A CNN panel on Thursday got into an intense discussion about who in the United States counts as a "working-class" American.
The discussion started when former Democratic presidential candidate Andrew Yang explained how many working-class Americans in rural America have come to see the Democratic Party not as a vehicle for making their lives better, but as an institution that polices their culture.
"If you're in that situation -- this to me is a fundamental problem for the Democratic Party -- if they don't figure this out, then this polarization, division, will not getting better," he said.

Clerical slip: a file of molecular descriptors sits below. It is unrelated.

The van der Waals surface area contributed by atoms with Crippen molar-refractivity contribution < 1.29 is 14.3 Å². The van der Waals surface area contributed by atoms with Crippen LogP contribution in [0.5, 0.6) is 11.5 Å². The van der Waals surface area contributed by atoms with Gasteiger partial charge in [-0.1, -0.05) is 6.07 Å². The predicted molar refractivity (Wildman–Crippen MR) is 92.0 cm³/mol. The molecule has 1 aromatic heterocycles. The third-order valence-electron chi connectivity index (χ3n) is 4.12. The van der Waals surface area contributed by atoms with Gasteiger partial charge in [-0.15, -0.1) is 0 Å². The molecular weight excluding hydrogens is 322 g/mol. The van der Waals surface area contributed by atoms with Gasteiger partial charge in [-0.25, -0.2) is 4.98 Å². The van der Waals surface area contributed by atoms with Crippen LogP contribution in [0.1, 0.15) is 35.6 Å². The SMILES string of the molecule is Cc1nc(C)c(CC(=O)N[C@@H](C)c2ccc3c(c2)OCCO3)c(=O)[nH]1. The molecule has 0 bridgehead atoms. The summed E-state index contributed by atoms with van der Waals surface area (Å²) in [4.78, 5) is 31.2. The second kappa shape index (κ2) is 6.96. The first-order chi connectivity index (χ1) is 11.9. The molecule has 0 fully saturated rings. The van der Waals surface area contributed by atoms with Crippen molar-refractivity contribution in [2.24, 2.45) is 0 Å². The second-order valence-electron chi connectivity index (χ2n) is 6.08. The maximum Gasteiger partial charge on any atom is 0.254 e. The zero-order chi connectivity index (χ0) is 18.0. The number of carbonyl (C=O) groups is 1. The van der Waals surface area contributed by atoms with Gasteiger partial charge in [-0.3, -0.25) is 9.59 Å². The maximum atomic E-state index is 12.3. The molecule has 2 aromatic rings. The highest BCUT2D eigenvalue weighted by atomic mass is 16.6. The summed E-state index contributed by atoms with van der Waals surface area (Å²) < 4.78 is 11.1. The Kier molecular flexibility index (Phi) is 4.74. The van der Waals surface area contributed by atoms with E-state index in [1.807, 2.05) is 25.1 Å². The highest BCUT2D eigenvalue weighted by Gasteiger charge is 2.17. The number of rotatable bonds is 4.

Lemon, however, interjected to argue that working-class people don't just live in the South or the Midwest, but in deep blue parts of the country.
"I was born in a red state, I've lived in many red states," he said. "And I take offense sometimes because sometimes I think it means that when you're talking about working class people, you're talking about white people who live in red states or live in the Midwest. There are working class people who live in New York City. There are working-class people who live in Chicago of all different ethnicities and the Democratic Party may be looking out for them."
Watch the video below.